We normally plant a few trees each year, but this year the campus really got involved. We had 60 faculty, staff and students turn out on the last Friday in April to plant a total of 16 trees next to the heating plant. The sustainability students and SGA had asked if we could grow some fruit trees, so we planted several dwarf varieties of apple and pear trees that will produce fruit in five to seven years. Actually, one of them produced a couple of apples this year.


Fall is an exciting time—not just because of the new academic year but because the figs will be ripening. Only a few people know about his little tree, hidden away near the entrance to the Jarman parking  lot, but those who do are ready to pounce once the fruit is ready.

Are there any other initiatives brewing?

This December, Longwood will apply for a designation from the Arbor Day Foundation to be recognized as a Tree Campus USA. College campuses must meet five standards to receive this designation, including having an advisory committee, a tree-care plan, a yearly Arbor Day observance, a service learning project and dedicated annual funding for tree care.

What steps do you take to protect Longwood’s trees?

One reason we plant different species of trees and we don’t plant all of them in the same area of campus is to manage the risk to our tree population from disease and environmental factors. We will continue to see insects come Into this country carrying new diseases through imported material—Asia is the source of many newer diseases. Existing trees do not have the immune system to protect themselves from these attacks.


Palm trees are not native to this part of Virginia, but the eight wind mill palms that were planted behind Tabb Hall about 20 years ago are doing just fine despite the cold winters. The secret to their success? ‘They’re up against the brick wall and protected by buildings on both sides, the sun shines in on them from the south during the cold months, and there is a streamline directly underground. If you’re going to grow a palm tree this far north, these are the ideal conditions to do it,’ said Love, adding that the palms may have been planted by members of Alpha Sigma Alpha, a sorority founded at Longwood, whose insignia includes a palm tree.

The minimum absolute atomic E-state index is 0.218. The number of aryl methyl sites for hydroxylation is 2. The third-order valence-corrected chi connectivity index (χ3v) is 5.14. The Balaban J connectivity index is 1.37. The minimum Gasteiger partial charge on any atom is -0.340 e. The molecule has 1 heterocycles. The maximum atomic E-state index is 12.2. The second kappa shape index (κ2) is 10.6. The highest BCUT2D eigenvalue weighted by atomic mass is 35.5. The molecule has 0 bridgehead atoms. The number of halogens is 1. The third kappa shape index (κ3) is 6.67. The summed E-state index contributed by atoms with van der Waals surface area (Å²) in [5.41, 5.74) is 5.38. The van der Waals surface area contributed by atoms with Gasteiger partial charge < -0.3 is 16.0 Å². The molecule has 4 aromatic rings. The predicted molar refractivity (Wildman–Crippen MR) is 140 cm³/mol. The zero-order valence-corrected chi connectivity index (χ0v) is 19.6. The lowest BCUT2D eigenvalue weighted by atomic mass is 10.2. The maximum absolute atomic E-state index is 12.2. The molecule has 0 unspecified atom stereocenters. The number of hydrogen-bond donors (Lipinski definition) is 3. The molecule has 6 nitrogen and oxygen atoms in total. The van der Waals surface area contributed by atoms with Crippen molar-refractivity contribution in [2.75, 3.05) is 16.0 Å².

What about protecting trees during construction projects?

Construction is one of the biggest challenges. That includes not just big projects, but also regular maintenance. We put up barricades and block trees off to protect them. Many people don’t realize that a tree’s roots come out as far as its canopy. We mulch under the trees to provide a natural barrier and keep equipment away from the trees and their roots.

I am also involved in new construction and landscaping conversations. Right now I’m working with the architects in charge of the upcoming Curry and Frazer renovation to protect the large pecan tree on the south end of Frazer. The tree is nearly as tall as the high rises and has a large root structure. We are working to ensure it stays protected, and we are planning to add 50-60 new trees as part of the new landscaping around the buildings.

So new construction provides opportunities to plant trees?

When there is construction, we always try to preserve or move existing trees, but sometimes we can’t. When we do remove a tree, we make sure to replace it. For example, we’ve added 17 trees between the new Register and Sharp residence halls. They are about 8-10 feet tall now. It will take 15 years for those trees to really get up in size, but they will be there for the incoming class of 2036 to enjoy.

Everyone can see that trees make the campus beautiful but does their contribution go deeper than that?

Studies have shown that a 10-year-old tree absorbs 48 pounds of CO2 per year, along with nitrogen dioxide, sulfur dioxide, carbon monoxide and carbon. Trees also provide students with quiet places to study, meditate and gather. Trees play an important part in our very survival on this planet and that trickles down to the quality of life on this campus.